Belstaff’s Senior TT Competition coat was first produced in 1933 to meet the extreme physical demands placed on it by a motorcycle industry producing ever-faster machines. It was available in either heavyweight black rubber-proofed ‘beaverteen’ or a deluxe model in double-texture waterproof cashmere.

    The company that would become Belstaff was started by Eli Belovitch in 1909, just two years after the first Isle of Man TT. During WWI, Belovitch supplied capes, tents and groundsheets to the military. When hostilities ended, he put the expertise learned during the war to use for the growing army of motorcyclists and other adventurers who needed protection from the elements - something that the company continues doing to this day,

    Richard Holt writes about motoring for The Telegraph

  • Trailbalzer with Stuntman Riley Harper

    In collaboration with the Details Magazine Content Studio, Belstaff took to the road with Hollywood stunt double Riley Harper to capture the controlled adrenalin required to perform his thrill-seeking moto moves.


    Harper travels the world flipping over cars, gunning motorcycles and taking chances - or doing, in his words, 'things that to me are normal, but to most people are a little dangerous'. A proud, fourth-generation Californian based in Los Angeles, he is following in his father’s footsteps - or rather, petrol fumes - and fulfilling a vocation by performing stunts.

    'I wake up every day and push the limits, it’s my reason for living.'

  • Lawrence of Arabia and his Belstaff Jacket

    The Legend of Lawrence

    The start of a new year always means the potential for adventure and discovery. No man has adventured further than TE Lawrence, whose intrepid spirit is celebrated here by Rob Ryan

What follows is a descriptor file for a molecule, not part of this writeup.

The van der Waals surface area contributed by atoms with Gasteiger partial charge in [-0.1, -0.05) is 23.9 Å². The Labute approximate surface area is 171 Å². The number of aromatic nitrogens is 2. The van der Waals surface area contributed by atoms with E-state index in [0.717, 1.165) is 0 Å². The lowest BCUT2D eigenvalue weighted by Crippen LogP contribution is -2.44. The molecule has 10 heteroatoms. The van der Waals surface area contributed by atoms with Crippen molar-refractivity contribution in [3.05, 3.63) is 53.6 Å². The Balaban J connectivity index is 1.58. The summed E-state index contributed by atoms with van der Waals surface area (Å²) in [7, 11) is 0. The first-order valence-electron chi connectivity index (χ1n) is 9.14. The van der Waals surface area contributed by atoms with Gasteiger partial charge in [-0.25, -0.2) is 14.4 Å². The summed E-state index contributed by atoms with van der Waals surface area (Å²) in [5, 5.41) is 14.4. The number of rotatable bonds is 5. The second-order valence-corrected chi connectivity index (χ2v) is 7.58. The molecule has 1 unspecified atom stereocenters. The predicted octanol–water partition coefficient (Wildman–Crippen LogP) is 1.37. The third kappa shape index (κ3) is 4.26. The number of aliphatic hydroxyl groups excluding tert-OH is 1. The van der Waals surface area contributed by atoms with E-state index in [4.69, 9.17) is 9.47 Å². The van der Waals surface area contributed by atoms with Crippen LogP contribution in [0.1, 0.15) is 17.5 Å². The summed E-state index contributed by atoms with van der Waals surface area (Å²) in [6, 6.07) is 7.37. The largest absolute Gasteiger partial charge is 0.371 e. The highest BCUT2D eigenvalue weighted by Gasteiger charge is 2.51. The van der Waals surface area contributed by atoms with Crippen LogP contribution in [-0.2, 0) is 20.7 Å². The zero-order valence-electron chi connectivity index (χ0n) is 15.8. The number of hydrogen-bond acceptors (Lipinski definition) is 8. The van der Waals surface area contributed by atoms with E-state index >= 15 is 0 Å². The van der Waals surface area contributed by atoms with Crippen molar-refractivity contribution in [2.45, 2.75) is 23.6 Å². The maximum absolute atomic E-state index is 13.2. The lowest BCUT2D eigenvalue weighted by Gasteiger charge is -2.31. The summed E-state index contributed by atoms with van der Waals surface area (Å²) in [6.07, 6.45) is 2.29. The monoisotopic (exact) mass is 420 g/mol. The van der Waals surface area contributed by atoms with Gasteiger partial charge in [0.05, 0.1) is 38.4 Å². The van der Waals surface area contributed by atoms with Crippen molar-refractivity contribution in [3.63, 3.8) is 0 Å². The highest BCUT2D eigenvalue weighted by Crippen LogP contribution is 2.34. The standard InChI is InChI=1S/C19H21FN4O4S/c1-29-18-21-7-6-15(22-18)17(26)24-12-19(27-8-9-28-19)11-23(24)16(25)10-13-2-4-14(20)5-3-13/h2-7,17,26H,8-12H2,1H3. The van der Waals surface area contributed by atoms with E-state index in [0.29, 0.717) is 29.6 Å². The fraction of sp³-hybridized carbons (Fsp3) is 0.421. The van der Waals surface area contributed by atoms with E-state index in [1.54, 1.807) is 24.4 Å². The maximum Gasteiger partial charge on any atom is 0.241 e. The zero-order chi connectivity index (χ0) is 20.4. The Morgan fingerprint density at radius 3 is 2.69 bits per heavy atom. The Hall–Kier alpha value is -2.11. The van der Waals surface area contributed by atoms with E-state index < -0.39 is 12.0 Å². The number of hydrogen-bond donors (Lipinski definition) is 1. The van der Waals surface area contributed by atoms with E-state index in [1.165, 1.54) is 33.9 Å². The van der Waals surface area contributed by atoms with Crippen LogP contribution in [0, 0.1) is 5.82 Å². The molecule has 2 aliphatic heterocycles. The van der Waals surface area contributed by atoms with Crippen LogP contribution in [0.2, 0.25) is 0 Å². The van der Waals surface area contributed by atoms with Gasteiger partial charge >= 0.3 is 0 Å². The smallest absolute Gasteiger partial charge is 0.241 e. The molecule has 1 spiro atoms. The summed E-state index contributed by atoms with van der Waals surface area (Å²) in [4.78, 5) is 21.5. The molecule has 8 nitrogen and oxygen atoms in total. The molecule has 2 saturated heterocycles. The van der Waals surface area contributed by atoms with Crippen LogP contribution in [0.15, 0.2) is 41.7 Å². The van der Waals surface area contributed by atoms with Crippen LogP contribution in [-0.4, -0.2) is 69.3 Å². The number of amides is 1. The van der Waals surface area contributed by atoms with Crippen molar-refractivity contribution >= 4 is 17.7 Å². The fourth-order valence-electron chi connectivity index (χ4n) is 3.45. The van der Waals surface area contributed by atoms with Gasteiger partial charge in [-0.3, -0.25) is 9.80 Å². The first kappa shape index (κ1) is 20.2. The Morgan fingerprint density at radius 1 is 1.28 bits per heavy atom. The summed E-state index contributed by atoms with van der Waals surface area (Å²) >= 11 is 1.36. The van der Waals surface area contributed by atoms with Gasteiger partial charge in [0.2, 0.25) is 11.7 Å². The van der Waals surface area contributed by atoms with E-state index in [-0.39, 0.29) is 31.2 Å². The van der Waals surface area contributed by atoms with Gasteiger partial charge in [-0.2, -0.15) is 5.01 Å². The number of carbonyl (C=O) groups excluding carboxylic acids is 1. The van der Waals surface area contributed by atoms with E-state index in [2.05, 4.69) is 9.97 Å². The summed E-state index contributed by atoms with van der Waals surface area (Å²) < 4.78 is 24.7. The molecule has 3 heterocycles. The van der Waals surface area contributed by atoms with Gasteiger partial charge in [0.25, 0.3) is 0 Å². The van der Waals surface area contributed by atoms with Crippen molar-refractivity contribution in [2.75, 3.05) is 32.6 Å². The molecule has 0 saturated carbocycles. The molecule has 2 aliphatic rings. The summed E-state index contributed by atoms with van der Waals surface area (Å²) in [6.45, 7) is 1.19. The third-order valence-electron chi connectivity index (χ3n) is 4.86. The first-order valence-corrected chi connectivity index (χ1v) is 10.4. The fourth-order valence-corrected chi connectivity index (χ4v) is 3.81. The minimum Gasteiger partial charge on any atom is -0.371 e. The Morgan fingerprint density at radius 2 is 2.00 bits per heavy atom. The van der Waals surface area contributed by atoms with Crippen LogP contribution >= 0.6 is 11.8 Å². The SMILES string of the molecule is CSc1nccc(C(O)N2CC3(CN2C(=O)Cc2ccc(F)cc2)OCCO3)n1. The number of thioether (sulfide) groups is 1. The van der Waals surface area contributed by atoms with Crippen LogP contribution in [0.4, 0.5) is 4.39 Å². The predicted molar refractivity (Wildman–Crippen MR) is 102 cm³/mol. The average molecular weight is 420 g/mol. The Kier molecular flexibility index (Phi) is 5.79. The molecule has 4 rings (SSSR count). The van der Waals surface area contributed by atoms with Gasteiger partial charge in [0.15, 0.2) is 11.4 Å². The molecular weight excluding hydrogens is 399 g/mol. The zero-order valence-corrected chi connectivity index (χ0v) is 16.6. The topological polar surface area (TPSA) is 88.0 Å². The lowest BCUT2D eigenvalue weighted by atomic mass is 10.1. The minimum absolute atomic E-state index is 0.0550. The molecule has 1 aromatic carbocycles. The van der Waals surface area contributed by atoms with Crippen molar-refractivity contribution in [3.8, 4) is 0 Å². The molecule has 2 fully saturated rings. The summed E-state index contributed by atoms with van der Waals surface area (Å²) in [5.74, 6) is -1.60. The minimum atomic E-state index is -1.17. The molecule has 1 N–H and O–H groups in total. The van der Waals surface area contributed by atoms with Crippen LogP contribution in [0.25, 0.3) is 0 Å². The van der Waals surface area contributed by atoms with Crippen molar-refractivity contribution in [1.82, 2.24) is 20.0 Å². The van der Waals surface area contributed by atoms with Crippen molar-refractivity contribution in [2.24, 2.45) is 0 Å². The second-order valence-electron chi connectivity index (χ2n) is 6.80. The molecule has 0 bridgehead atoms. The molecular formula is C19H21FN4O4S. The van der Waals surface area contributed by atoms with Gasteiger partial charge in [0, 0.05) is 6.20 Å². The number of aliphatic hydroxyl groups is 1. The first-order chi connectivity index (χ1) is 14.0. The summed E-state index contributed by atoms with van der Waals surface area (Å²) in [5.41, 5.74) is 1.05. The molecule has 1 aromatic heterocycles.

It is the time of year when we look to the coming 12 months and begin to plan our trips away, perhaps conjuring up something that will challenge us and rise above the humdrum. But what if behind you lies the adventure of a lifetime, impossible to top? This has long been a problem facing those who find fame early in life. Take TE Lawrence, who, as well as being an explorer and archeologist, travelling in some of the world’s remotest regions, had led the Arab Revolt in 1916-18 against the Ottoman Empire. The image of this slight, blond man in flowing robes at the head of a daring camel-mounted guerilla army caught the imagination of the British public and he subsequently had unwelcome adulation thrust upon him. ‘Lawrence of Arabia’ was sickened by war, suspicious of his celebrity status, but, even in peacetime, still craved the excitement and adventure he had experienced in the desert. He found it in motorcycles.
    T E Lawrence on his Borough Superior Motorcycle
    TE Lawrence on his Brough Superior motorcycle chats to George Brough, the creator of the motorcycle widely considered the world’s first super bike

    Post-war, he enrolled anonymously in the RAF, and in 1922 he purchased the first of no less than eight Brough Superiors he would own. He waxed eloquently about the thrill of riding such a machine:

    “Another bend and I have the honour of one of England’s straightest and fastest roads. The burble of my exhaust unwound like a long cord behind me. Soon my speed snapped it, and I heard only the cry of the wind, which my battering head split and fended aside.”